There is more to superheroes than Superman

Indigenous artists take comic-book approach to illustrate

The comic industry has become a multi-billion-dollar juggernaut with numerous successful film adaptations and television shows.

However, there are other ways to harness the power of the superhero narrative, which is something When Raven Became Spider captures.

Hosted by the University of Winnipeg’s Gallery 1C03, this touring exhibit showcases Indigenous art that combines comic-book  superheroes with traditional and contemporary images from Indigenous stories.

When Raven Became Spider reimagines traditional Indigenous stories as comic-book superheroes.

Gallery 1C03 curator Jennifer Gibson highlights the importance of an exhibit like this.

“We provide a place for underrepresented voices to be heard and a place for artwork to be accessible and approachable,” she says.

“A lot of people are interested in the idea of the superhero and comics. So this is an exhibit that a lot of people can identify with, as they already have the starting point of understanding.”

Gibson explains that this exhibit presents an opportunity for people to gain some understanding of Indigenous culture, stories and perspectives.

“This exhibit and the idea of the superhero in Indigenous culture is different from Superman, Spider-Man and other Marvel (or DC) characters, where there is this idea of good versus evil,” she says.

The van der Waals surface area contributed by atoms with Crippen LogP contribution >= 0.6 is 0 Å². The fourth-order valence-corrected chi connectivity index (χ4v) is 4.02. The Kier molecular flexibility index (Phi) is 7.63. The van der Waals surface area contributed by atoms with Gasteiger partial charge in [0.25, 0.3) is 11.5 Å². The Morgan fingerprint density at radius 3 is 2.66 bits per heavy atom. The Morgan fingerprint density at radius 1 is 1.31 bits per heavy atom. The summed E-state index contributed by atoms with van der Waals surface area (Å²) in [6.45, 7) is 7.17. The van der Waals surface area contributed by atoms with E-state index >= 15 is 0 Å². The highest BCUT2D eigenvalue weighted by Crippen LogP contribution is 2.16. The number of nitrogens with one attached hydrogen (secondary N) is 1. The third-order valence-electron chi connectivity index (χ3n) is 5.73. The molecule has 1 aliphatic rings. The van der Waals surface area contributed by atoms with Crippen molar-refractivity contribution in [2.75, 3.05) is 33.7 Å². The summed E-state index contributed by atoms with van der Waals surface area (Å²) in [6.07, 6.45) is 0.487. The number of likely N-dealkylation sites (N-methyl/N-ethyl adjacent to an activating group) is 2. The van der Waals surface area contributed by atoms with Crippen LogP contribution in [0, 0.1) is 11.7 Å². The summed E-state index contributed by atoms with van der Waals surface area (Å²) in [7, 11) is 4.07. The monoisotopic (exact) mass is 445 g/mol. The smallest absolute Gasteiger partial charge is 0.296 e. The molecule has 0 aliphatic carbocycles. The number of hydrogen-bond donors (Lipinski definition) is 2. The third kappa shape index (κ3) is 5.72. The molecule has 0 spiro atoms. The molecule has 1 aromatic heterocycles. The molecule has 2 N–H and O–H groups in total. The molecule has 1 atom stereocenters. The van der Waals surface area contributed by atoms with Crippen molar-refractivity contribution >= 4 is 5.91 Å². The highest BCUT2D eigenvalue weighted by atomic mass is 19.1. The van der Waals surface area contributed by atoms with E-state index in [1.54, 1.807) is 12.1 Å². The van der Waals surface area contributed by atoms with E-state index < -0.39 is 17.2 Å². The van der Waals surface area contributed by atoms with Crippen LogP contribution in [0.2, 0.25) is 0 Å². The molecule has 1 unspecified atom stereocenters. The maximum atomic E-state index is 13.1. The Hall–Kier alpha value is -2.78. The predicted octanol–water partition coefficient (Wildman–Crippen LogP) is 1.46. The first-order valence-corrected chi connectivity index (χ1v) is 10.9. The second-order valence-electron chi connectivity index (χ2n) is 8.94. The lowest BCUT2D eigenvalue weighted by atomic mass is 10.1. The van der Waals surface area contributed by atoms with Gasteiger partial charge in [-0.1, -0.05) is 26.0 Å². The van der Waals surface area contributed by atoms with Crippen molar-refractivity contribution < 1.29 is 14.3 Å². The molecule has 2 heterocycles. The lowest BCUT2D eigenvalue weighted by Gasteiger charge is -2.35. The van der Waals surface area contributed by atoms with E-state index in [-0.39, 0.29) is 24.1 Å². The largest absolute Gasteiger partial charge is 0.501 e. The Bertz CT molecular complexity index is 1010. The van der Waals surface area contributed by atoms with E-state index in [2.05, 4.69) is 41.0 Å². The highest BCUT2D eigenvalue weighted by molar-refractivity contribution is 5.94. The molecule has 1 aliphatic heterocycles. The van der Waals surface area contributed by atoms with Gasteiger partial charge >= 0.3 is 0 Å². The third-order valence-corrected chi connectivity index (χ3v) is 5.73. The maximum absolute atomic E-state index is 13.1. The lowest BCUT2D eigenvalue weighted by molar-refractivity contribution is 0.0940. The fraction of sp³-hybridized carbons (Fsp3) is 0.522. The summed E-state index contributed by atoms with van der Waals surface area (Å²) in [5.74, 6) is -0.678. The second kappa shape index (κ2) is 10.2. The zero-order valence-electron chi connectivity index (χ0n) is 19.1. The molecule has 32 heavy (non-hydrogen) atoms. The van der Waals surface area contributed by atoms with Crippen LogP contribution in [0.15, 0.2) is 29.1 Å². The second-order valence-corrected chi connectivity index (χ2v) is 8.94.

“In reality, things are more nuanced, and there is a (greater) sense of balance.”

The exhibit’s curator, Leena Minifie, points out that this multigenerational and family-oriented exhibit is important for both representation and cultural preservation.

“The exhibit provides representation of our people as dynamic and beautiful, (which is) outside the constant harshness of bad news all the time,” she says.

“It also takes a look into our supernatural beings and where they are going.”

Minifie says that this exhibit showcases various Indigenous cultures, emphasizing that there is not just one Indigenous culture.

“There are multiple cultures represented in the six artists showcased in the exhibit,” she says.

“Each bring their individual expressions, with different cosmologies, philosophies and stories. These artists are penetrating their cultural stories into the future, ensuring that different generations can relate
to them.”

One such artist is Shaun Beyale of the Navajo Nation, who has pieces of black-and-white comic art on display, such as The Time Traveler, which portrays a powerful woman. Minifie points out that this is not keeping with the way the media and pop culture often portray Indigenous women.

“Indigenous women are always looked at as victims, who are either vulnerable, missing or murdered,” she says.

“Women are the backbone of our cultures, helping them to survive and thrive. This exhibit honours this and displays how powerful and resilient our people can be.

“Hopefully, these can become the new stories of our people.”

Published in Volume 74, Number 4 of The Uniter (September 26, 2019)

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